Last week, I got a Fujinon XF 23mm f1.4 lens on loan from Fujifilm Middle East, which I took to New York. I do own the 27mm pancake lens (right in the image above), but have been hesitating to purchase the 27mm (left in image above) for a while.
What is below, is not going to be a full on review, but rather a practical look on how I used the lens for my street photography in New York city.
So why a 23mm prime?
Depending on who you speak to, scientists claim that humans see around a 24 to 35mm focal length. Given I shot the lens on a 1.5 cropped sensor, i.e. Fujifilm X-T1; the 23mm becomes a 35mm full frame equivalent.
The second one being the aperture ring, which is a little too loose for my liking. On more than one occasion I changed to aperture without knowing; not a showstopper but something to be aware about!
Overall I'm very impressed with the XF 23mm f1.4 lens. The metal lens feels top quality and creates outstanding image quality. It has the same "pull for manual focus" ring of the 14mm f2.8, which I'm a fan of! When pulling the ring backwards, a hyperlocal focus scale is exposed, something which is especially useful for street photography.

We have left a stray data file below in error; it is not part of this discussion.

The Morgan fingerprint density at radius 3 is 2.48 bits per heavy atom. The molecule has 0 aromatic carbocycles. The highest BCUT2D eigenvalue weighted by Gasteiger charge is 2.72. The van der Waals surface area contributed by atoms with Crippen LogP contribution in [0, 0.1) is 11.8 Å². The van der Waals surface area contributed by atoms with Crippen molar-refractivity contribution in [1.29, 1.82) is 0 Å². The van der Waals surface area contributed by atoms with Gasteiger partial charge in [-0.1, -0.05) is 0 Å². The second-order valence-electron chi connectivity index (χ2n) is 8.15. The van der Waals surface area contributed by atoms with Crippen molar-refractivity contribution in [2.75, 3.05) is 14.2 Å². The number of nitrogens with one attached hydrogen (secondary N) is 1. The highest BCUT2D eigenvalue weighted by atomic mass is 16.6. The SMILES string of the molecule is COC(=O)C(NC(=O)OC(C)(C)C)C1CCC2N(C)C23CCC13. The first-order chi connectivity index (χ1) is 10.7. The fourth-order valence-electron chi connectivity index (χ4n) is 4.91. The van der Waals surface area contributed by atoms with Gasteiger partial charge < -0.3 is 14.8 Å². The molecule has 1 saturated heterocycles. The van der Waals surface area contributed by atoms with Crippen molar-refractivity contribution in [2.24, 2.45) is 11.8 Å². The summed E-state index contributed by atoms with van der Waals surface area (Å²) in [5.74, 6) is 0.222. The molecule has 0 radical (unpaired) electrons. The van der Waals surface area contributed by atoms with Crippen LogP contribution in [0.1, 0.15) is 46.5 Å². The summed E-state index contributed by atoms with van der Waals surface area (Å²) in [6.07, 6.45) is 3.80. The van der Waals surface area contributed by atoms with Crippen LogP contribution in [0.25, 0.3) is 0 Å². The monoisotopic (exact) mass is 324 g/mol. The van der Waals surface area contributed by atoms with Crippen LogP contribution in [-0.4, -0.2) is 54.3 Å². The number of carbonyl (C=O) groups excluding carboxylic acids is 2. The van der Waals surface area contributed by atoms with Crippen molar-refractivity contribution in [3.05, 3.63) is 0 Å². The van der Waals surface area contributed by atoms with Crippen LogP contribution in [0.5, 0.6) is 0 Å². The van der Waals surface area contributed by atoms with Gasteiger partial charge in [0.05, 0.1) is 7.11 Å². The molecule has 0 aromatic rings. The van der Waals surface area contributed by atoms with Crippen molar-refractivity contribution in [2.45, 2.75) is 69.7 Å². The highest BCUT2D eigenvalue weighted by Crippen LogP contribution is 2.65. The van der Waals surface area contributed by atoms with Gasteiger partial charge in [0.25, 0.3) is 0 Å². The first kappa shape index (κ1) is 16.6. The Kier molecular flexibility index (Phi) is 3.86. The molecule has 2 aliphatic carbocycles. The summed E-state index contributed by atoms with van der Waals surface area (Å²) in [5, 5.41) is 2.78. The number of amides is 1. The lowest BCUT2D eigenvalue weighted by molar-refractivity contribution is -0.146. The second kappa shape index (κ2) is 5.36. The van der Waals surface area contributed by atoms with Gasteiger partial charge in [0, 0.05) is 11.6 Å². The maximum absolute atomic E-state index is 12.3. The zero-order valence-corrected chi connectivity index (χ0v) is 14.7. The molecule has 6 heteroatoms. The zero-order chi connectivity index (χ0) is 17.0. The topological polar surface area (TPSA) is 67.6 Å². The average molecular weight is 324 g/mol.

I had been playing with the idea of picking up an X-100T for my street photography, but this 23mm prime might do the same job!
One of the main advantages of the X-100 series, was the fact that one can shoot 100% silent. After the latest X-T1 firmware update, I can now do the same with the electronic shutter and this is exactly how I shot in New York!
Other settings I commonly use for Street photography are, black and white with the yellow filter, RAW or RAW+jpeg, Face detection ON, Auto ISO with a minimum shutter speed of 1/250s and a max ISO of 3200.
I used to shoot a lot in manual focus using the hyper-focal technique, but given the face detection auto-focus has become so good, I almost have completely given up on it!